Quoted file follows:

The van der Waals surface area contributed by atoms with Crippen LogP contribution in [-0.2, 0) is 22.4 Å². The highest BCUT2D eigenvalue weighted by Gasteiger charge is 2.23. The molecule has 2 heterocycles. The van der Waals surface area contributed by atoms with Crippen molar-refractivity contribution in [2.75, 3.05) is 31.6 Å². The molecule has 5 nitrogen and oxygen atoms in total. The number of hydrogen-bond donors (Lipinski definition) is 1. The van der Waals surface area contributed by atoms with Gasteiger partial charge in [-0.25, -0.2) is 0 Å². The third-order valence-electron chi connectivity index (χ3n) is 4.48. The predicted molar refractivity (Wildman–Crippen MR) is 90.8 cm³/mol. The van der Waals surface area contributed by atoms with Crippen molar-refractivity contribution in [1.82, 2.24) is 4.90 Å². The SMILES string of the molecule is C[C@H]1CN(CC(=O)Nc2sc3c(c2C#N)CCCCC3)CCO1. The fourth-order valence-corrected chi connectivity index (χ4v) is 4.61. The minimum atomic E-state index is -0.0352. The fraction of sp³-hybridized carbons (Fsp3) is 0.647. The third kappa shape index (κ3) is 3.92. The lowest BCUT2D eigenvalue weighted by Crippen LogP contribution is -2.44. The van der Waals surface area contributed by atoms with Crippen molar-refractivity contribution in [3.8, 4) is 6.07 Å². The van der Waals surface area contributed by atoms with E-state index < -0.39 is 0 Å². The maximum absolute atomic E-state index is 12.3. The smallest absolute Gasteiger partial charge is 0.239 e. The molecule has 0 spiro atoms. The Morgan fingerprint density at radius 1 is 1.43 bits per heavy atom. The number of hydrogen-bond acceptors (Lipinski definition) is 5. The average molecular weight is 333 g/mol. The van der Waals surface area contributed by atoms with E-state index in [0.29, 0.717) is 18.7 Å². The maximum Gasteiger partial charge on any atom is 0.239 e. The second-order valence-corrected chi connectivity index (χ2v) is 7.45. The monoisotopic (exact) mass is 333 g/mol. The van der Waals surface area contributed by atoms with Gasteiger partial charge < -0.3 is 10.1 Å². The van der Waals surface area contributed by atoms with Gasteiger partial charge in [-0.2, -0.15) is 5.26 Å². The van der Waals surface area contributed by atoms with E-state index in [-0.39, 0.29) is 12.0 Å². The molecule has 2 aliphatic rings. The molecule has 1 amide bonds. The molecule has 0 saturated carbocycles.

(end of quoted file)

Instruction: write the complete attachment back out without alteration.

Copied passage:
The van der Waals surface area contributed by atoms with Crippen LogP contribution in [-0.2, 0) is 22.4 Å². The highest BCUT2D eigenvalue weighted by Gasteiger charge is 2.23. The molecule has 2 heterocycles. The van der Waals surface area contributed by atoms with Crippen molar-refractivity contribution in [2.75, 3.05) is 31.6 Å². The molecule has 5 nitrogen and oxygen atoms in total. The number of hydrogen-bond donors (Lipinski definition) is 1. The van der Waals surface area contributed by atoms with Gasteiger partial charge in [-0.25, -0.2) is 0 Å². The third-order valence-electron chi connectivity index (χ3n) is 4.48. The predicted molar refractivity (Wildman–Crippen MR) is 90.8 cm³/mol. The van der Waals surface area contributed by atoms with Crippen molar-refractivity contribution in [1.82, 2.24) is 4.90 Å². The SMILES string of the molecule is C[C@H]1CN(CC(=O)Nc2sc3c(c2C#N)CCCCC3)CCO1. The fourth-order valence-corrected chi connectivity index (χ4v) is 4.61. The minimum atomic E-state index is -0.0352. The fraction of sp³-hybridized carbons (Fsp3) is 0.647. The third kappa shape index (κ3) is 3.92. The lowest BCUT2D eigenvalue weighted by Crippen LogP contribution is -2.44. The van der Waals surface area contributed by atoms with Crippen molar-refractivity contribution in [3.8, 4) is 6.07 Å². The van der Waals surface area contributed by atoms with E-state index < -0.39 is 0 Å². The maximum absolute atomic E-state index is 12.3. The smallest absolute Gasteiger partial charge is 0.239 e. The molecule has 0 spiro atoms. The Morgan fingerprint density at radius 1 is 1.43 bits per heavy atom. The number of hydrogen-bond acceptors (Lipinski definition) is 5. The average molecular weight is 333 g/mol. The van der Waals surface area contributed by atoms with E-state index in [0.29, 0.717) is 18.7 Å². The maximum Gasteiger partial charge on any atom is 0.239 e. The second-order valence-corrected chi connectivity index (χ2v) is 7.45. The monoisotopic (exact) mass is 333 g/mol. The van der Waals surface area contributed by atoms with Gasteiger partial charge < -0.3 is 10.1 Å². The van der Waals surface area contributed by atoms with Gasteiger partial charge in [-0.2, -0.15) is 5.26 Å². The van der Waals surface area contributed by atoms with E-state index in [-0.39, 0.29) is 12.0 Å². The molecule has 2 aliphatic rings. The molecule has 1 amide bonds. The molecule has 0 saturated carbocycles.